Int. day, Megaweapon cab. CLARKSON looks at SPARTAN STIG, then turns to HAMMOND and MAY.
Hammond: Did you see the way he took that corner?
May: It is the Stig.
Ext. day, test track. MEGAWEAPON accelerates across the airfield, heading for an Avenger-class dropship that has landed at the far end of the main runway and waits with its ramp open. Markings on the side of the Avenger indicate that it is the Pan Worlds Enforcement International starship Patriot Five. The ESD troopers run after MEGAWEAPON, but have been left well behind.
Clarkson (VO): Some say that he was built in 1965 by order of Her Majesty the Queen, and that he can never die.
Int. day, Patriot Five vehicle hold. MEGAWEAPON roars up the boarding ramp, barely clearing the lintel at the top of the hatch, and skids to a halt just before it would have rammed the forward bulkhead. An ALARM sounds overhead and the lighting changes to red as the ramp begins to retract. The presenters and THE STIG disembark hurriedly.
Onboard computer voice (overhead PA): Magnetic clamps engaged. Vehicle secured. Stand by for departure.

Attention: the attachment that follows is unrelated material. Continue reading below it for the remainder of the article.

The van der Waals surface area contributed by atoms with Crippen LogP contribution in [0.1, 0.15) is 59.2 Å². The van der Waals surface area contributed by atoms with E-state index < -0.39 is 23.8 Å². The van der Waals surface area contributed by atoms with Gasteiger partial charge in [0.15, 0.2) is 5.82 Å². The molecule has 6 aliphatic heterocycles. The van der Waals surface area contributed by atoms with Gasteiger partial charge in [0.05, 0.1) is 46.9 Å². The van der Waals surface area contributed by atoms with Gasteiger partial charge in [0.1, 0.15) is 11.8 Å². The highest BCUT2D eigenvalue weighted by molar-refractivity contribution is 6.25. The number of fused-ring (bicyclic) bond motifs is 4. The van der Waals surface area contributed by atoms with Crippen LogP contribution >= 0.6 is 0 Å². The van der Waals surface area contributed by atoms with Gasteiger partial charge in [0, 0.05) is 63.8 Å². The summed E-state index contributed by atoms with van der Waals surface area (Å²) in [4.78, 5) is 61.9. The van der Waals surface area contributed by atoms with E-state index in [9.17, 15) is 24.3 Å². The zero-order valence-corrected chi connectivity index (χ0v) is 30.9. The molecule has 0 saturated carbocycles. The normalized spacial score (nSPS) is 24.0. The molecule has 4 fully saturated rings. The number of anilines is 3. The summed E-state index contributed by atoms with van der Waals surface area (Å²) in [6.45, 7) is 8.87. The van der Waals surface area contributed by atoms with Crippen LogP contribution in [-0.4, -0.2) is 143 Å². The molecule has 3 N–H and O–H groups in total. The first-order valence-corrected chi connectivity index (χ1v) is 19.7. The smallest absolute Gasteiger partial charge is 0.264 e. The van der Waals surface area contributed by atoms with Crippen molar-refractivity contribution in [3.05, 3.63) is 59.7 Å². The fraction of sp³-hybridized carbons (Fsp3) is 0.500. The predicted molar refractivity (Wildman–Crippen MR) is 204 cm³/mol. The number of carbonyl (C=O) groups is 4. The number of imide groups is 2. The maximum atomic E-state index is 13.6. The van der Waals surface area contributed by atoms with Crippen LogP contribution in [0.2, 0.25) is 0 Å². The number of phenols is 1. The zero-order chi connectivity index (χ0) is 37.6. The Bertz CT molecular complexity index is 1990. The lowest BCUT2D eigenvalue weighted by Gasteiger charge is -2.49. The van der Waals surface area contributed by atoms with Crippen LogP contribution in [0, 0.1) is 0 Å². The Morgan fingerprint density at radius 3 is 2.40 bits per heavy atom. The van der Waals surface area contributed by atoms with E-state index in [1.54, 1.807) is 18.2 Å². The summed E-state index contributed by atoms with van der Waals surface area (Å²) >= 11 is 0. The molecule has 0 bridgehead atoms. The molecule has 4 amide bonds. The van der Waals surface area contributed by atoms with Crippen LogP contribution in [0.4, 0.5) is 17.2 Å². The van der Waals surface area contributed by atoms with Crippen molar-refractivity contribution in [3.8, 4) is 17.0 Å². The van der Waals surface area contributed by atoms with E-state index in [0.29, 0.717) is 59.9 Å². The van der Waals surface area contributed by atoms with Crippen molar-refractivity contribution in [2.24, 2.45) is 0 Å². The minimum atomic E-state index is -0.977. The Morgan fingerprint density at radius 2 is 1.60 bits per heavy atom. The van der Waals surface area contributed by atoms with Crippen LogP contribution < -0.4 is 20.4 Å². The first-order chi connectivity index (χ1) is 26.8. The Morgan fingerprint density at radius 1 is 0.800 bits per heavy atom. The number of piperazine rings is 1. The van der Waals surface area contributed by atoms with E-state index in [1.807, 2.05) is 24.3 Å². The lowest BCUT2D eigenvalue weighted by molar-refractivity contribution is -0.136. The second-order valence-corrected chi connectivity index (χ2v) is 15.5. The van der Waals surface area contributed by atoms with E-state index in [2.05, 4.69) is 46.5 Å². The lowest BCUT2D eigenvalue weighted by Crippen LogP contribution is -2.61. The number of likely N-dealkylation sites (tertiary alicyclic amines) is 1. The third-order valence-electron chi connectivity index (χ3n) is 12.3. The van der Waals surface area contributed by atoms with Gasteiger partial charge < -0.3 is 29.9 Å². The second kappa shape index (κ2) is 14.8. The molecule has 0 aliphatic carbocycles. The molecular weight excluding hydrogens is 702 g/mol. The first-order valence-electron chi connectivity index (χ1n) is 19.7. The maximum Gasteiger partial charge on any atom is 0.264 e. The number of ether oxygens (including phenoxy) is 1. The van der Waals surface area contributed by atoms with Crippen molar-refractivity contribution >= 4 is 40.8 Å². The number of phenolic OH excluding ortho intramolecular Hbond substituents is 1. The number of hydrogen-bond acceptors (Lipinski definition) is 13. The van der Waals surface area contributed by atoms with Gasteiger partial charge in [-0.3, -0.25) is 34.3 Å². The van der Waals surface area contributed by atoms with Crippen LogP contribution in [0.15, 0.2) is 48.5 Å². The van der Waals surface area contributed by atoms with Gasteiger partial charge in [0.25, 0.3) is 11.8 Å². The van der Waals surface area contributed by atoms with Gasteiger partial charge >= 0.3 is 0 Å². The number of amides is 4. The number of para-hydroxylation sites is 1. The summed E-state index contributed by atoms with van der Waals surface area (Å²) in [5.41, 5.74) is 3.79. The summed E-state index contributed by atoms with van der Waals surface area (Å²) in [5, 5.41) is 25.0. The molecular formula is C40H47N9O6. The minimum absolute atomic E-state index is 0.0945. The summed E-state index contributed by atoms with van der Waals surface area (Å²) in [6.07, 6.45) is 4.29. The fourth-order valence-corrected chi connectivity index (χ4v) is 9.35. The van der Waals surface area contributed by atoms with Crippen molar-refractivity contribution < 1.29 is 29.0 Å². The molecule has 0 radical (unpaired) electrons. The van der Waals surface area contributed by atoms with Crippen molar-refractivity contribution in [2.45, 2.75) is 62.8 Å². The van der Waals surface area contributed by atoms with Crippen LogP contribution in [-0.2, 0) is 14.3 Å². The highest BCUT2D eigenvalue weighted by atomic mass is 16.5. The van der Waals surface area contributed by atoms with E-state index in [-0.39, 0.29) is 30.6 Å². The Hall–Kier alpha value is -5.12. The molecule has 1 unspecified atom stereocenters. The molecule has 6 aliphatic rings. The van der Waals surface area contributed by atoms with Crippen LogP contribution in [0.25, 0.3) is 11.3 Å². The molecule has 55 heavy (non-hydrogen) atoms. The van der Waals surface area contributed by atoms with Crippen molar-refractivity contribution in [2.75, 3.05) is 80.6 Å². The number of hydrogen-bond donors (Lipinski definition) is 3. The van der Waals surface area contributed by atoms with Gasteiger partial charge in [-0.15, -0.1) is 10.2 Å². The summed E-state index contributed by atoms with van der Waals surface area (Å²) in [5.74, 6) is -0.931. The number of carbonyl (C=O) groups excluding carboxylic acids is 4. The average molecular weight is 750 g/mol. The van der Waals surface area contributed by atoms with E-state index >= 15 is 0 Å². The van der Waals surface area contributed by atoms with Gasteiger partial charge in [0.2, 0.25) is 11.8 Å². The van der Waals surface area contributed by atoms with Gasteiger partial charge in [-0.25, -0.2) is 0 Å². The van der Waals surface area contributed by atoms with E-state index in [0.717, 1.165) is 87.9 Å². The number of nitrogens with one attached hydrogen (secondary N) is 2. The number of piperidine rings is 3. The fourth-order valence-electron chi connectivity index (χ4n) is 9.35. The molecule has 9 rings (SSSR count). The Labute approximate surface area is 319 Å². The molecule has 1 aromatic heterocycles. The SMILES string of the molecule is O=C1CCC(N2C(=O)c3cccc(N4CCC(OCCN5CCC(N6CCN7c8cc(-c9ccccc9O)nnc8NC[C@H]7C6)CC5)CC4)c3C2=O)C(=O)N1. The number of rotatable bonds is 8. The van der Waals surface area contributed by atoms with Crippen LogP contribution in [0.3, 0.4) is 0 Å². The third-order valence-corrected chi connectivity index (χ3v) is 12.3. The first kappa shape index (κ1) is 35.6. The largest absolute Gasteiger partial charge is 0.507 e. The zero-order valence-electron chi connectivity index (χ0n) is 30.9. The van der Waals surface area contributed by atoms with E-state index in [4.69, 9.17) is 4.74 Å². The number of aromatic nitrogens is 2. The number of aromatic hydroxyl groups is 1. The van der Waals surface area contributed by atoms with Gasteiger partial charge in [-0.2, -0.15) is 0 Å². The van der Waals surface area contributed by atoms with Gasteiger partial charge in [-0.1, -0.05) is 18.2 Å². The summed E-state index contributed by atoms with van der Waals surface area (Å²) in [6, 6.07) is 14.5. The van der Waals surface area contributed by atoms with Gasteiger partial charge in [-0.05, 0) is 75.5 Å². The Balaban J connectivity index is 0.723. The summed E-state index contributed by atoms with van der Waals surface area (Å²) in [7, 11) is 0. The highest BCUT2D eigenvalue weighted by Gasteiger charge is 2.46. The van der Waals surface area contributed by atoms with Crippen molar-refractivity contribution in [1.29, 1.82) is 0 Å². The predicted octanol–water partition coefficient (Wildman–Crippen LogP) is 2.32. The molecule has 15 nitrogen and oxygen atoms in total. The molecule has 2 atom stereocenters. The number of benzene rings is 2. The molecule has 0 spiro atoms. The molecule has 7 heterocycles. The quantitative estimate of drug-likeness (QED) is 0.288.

Int. day, Patriot Five corridor. The presenters hurry toward the cockpit (helpfully denoted by a bold arrow painted on the wall reading COCKPIT->). THE STIG disappears down a side passage, but the presenters carry on to find the cockpit... empty!
Hammond: What the - where is everybody?!
Clarkson: You know the Stig always works alone.
Hammond: But where's he gone?
May (taking the controls): Oh, stop wittering and sit down. (He begins muttering to himself as he runs through preflight checks.)
Clarkson: James, I hate to rush you, but we really do need to get a move on.
May (distracted): Yes, yes. Strap yourself in.
Hammond: James, this really isn't the time for your pathologically precise preflight procedures.